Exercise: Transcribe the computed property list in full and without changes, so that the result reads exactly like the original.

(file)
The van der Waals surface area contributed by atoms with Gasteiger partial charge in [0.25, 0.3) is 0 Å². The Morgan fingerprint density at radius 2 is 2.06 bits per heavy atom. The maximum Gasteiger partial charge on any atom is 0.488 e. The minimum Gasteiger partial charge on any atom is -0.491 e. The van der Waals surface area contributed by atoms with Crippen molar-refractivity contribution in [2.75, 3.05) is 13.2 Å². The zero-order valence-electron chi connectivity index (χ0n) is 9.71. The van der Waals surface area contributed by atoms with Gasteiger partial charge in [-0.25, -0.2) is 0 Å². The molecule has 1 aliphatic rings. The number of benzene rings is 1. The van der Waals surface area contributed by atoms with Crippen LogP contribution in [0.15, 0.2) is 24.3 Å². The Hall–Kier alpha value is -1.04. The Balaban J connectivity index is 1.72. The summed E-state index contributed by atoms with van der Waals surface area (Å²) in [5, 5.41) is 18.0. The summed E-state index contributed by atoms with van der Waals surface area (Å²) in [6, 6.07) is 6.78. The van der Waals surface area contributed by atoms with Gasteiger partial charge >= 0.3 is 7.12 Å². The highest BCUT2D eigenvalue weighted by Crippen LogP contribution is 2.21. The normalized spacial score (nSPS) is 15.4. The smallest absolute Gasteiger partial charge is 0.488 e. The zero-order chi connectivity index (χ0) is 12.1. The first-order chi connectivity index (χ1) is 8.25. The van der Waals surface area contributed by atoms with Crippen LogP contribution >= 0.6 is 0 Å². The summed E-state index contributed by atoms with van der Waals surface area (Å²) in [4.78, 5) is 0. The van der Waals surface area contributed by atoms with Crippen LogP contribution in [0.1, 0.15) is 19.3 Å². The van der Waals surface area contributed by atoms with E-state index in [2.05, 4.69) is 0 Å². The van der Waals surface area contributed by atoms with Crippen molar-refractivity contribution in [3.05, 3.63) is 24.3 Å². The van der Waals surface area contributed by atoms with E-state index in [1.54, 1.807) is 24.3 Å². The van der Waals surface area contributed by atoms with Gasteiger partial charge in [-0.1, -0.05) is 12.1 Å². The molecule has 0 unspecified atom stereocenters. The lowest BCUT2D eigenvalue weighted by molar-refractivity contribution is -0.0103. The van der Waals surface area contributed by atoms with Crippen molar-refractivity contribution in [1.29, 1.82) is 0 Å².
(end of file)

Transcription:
The van der Waals surface area contributed by atoms with Gasteiger partial charge in [0.25, 0.3) is 0 Å². The Morgan fingerprint density at radius 2 is 2.06 bits per heavy atom. The maximum Gasteiger partial charge on any atom is 0.488 e. The minimum Gasteiger partial charge on any atom is -0.491 e. The van der Waals surface area contributed by atoms with Crippen molar-refractivity contribution in [2.75, 3.05) is 13.2 Å². The zero-order valence-electron chi connectivity index (χ0n) is 9.71. The van der Waals surface area contributed by atoms with Gasteiger partial charge in [-0.25, -0.2) is 0 Å². The molecule has 1 aliphatic rings. The number of benzene rings is 1. The van der Waals surface area contributed by atoms with Crippen LogP contribution in [0.15, 0.2) is 24.3 Å². The Hall–Kier alpha value is -1.04. The Balaban J connectivity index is 1.72. The summed E-state index contributed by atoms with van der Waals surface area (Å²) in [5, 5.41) is 18.0. The summed E-state index contributed by atoms with van der Waals surface area (Å²) in [6, 6.07) is 6.78. The van der Waals surface area contributed by atoms with Gasteiger partial charge >= 0.3 is 7.12 Å². The highest BCUT2D eigenvalue weighted by Crippen LogP contribution is 2.21. The normalized spacial score (nSPS) is 15.4. The smallest absolute Gasteiger partial charge is 0.488 e. The zero-order chi connectivity index (χ0) is 12.1. The first-order chi connectivity index (χ1) is 8.25. The van der Waals surface area contributed by atoms with Crippen LogP contribution >= 0.6 is 0 Å². The summed E-state index contributed by atoms with van der Waals surface area (Å²) in [4.78, 5) is 0. The van der Waals surface area contributed by atoms with Crippen LogP contribution in [0.1, 0.15) is 19.3 Å². The van der Waals surface area contributed by atoms with E-state index in [2.05, 4.69) is 0 Å². The van der Waals surface area contributed by atoms with Crippen molar-refractivity contribution in [3.05, 3.63) is 24.3 Å². The van der Waals surface area contributed by atoms with E-state index in [1.54, 1.807) is 24.3 Å². The van der Waals surface area contributed by atoms with Gasteiger partial charge in [-0.1, -0.05) is 12.1 Å². The molecule has 0 unspecified atom stereocenters. The lowest BCUT2D eigenvalue weighted by molar-refractivity contribution is -0.0103. The van der Waals surface area contributed by atoms with Crippen molar-refractivity contribution in [1.29, 1.82) is 0 Å².